Every four years, the excitement and the drama of the world's most watched sporting tournament takes over. And yet, if you're an American , statistics show you're not probably not paying attention this year. This is a shame, especially if you are lucky enough to be visiting or living in a soccer-crazy country like Germany during the World Cup. The quarter-finals begin on Friday, and the whole shebang will be over in just 10 short days. So even if you're someone who thinks of soccer as a kid's game, I'm going to list a few reasons why you should tune in.
1. Public Viewings: An excuse to waste a day at a biergarten
As Rog Bennett of the US-based soccer podcast "Men in Blazers" recently explained, normally if you're in a pub drinking a beer at 7:00 a.m., people are going to think you have a problem. But if you're doing so while a World Cup match is on TV, then you're simply a normal soccer fan. Of course, thanks to the time zone difference, fans in the US have to begin watching many games in the early hours of the morning. But in Germany we're in a good time zone for watching the remaining 8 matches: all the games start between 16:00 and 20:00 and all but two are on weekends.
Now, I am not encouraging excess drinking, but it is wonderful to just set aside an afternoon to gather with a few dozen or a few hundred people on a sunny day and cheer on a team. Most pubs show the games indoors and out, and the larger biergartens bring in huge screens so the crowd can comfortably watch the match. My recommended venues are Biergarten am Schlossgarten in downtown Stuttgart, Augustiner Biergarten in Bad Canstatt, Schwabengarten in Leinfelden, or Brauhaus Schoenbuch in Boeblingen. All conveniently close to Robinson Barracks, Kelley Barracks, and Panzer Kaserne respectively.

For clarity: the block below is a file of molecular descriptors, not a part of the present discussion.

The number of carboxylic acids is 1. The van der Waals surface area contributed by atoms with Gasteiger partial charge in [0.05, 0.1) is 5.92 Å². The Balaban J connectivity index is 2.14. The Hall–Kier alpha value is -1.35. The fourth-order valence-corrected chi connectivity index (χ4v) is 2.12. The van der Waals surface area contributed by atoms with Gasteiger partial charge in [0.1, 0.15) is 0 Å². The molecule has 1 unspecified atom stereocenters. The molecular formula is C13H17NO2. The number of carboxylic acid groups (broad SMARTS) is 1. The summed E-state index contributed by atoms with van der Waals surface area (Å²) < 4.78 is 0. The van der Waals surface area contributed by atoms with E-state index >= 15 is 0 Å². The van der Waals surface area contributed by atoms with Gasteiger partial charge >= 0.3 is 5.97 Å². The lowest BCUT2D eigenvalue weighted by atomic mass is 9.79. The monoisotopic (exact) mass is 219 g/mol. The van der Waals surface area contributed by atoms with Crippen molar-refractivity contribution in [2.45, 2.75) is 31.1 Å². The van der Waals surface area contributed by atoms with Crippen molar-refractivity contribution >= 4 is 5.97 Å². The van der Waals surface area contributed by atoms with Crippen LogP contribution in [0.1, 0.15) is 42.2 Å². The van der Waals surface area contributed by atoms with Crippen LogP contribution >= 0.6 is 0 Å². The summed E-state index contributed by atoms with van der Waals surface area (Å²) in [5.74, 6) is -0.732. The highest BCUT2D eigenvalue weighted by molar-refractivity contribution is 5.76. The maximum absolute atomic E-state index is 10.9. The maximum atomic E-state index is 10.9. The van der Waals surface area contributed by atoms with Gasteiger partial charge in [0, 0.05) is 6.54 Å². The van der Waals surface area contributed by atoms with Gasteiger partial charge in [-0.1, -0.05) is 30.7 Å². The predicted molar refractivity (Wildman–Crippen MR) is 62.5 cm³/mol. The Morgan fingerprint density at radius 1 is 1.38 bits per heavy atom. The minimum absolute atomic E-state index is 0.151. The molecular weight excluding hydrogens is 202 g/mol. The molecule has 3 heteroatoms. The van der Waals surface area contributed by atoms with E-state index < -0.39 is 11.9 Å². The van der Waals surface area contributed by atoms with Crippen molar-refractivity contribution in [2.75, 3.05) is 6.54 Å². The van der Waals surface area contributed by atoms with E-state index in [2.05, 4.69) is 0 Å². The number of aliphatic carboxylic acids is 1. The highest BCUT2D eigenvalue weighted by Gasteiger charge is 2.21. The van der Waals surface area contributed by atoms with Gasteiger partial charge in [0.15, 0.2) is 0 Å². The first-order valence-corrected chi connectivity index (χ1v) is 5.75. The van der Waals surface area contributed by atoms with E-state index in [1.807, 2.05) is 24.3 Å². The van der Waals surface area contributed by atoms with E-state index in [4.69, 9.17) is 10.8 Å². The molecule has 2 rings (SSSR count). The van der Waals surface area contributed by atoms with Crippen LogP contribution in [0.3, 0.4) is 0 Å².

2. This World Cup is completely insane!
In the last decade, just a handful of teams have been consistently dominant - Germany, Spain, Brazil, and Argentina most notably. This time only Brazil has made it to the quarter-finals, which is a huge upset! Italy, which has won two World Cups in my lifetime, didn't even qualify. (Neither did the U.S., much to our shame, as it's the first time we didn't qualify since 1986!)
It's hard to explain to someone who doesn't follow international soccer what a huge upset this is! It's as if the New England Patriots failed to make it out of the playoffs! Even more bizarre are the plucky little countries who have managed to triumph over these giants of soccer, even up against the greatest players in the world such as Christiano Renaldo and Lionel Messi. Reigning champions Germany lost to both Mexico and South Korea, sending them back at the earliest stage of the game. Spain lost to World Cup host country Russia, a team that at the start of the tournament was ranked 70th in the world. And England, a soccer-loving country with a painful record of poor showings at the tournament, advanced via nail-biting penalty kicks for the first time in their history.
Smaller, dark-horse countries like Croatia, Belgium, and Sweden have all done remarkably well. While Brazil is still the favorite to win, for the first World Cup in a very long time, anything is possible. How can you resist the drama?
3. A little knowledge adds a lot of enjoyment
One of the reasons soccer has failed to take off in the USA is that a lot of us simply don't understand the game, at least not the tactics and strategy used at the professional level. I admittedly am not great at spotting "offsides" yet, but taking a little time to learn about the game makes it a lot more fun to watch (and makes the fouls a lot less confusing!) Here are some great resources to get started:
- Beginner's Guide to Soccer (US Soccer Players)
- 9 questions about the 2018 World Cup you were afraid to ask (Vox)
- Why soccer players take dives (Vox)
- How to Catch World Cup Fever (Freakenomics Radio Podcast)
4. Did I mention this only happens every four years?!
Seriously! And it's way more fun than the Olympics. Pick a team to root for (I recommend England because it's coming home) or a favored team to root against (Brazil is the clear answer here), grab a tisch at the biergarten, make some new friends, and get ready to say "Goooooooooaaaaaaaaaallllllllll!"
In honor of the World Cup, public Stuttgart tours will cost only 10 euro per person, and the schedule will be arranged so tours end 60-90 minutes before the start of the remaining afternoon games. I will be happy to give you advice and directions on where to best watch the game after the tour. (Go England!)